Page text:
Europe’s pro-family groups are organizing against the EU Commission’s push for a certificate of parenthood.
Last year, the Commission proposed an EU-wide certificate recognizing a parent-child relationship. This would help to ease the administrative burden for families caught in cross-border situations where legal documents certifying the relationship of a minor to a parent may not be easily recognised between member states.
However, family law is not a competency of the EU, and opponents warn that it could also facilitate surrogacy arrangements made by European families in other countries, force member states to recognise same-sex marriages, and diminish protections for children.
Under the draft directive, obtaining a certificate of parenthood would only require a simple administrative process. Significantly, the language of the draft eschews the legal terms of parentage or filiation for parenthood.
Under the umbrella organization Europe for Family, members of pro-family groups throughout the bloc met with MEP Margarita de la Pisa Carrión last week to discuss where the directive stands and how to take action against it.
Carrión, a member of the ECR group, sits on the FEMM (Women’s Rights and Gender Equality) committee and wrote the opinion on the Commission’s proposal, doing her best to ameliorate its potential damage. She explained that although the proposed directive is highly unlikely to be approved by the EU Council, particularly as it requires unanimity, it’s still important to mobilize against it.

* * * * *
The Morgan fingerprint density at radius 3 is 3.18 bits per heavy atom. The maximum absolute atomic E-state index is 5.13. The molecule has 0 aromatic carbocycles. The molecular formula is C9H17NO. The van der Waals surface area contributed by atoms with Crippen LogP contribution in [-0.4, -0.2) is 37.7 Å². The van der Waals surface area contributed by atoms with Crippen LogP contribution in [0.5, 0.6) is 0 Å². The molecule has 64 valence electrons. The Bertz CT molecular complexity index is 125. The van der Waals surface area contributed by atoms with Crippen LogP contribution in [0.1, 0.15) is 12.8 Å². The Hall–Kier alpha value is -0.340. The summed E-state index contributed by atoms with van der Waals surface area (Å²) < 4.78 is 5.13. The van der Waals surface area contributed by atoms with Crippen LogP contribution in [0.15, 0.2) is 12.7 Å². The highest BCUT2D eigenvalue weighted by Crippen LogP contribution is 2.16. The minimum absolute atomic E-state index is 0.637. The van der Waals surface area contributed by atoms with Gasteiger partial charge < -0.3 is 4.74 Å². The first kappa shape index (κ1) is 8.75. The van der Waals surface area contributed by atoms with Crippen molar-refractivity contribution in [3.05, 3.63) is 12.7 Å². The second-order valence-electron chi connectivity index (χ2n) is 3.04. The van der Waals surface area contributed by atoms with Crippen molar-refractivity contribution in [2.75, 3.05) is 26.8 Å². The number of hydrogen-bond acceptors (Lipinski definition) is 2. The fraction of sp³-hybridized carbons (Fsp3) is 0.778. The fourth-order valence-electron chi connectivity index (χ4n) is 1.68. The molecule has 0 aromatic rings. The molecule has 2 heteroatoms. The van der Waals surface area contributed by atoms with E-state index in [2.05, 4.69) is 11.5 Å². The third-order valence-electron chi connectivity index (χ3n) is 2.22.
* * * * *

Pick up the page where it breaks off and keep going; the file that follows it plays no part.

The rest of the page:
“France, Italy, Poland,” she said listing countries that would oppose the proposal on the council. “There are countries that even have same-sex marriage that don’t support this.”
She also advised that now is the time for wider society to speak up.
“Now the citizens and civil society can say something,” she said. “They can push their governments and increase the debate on this issue.”
As the proposed measure will go before justice ministers since it deals with family law, pro-family groups and individual citizens are encouraged to lobby their national justice ministers against the parenthood certificate.
They can also continue to register their dissent with MEPs, as the parliament’s negotiating stance will likely be voted on by the plenary in November.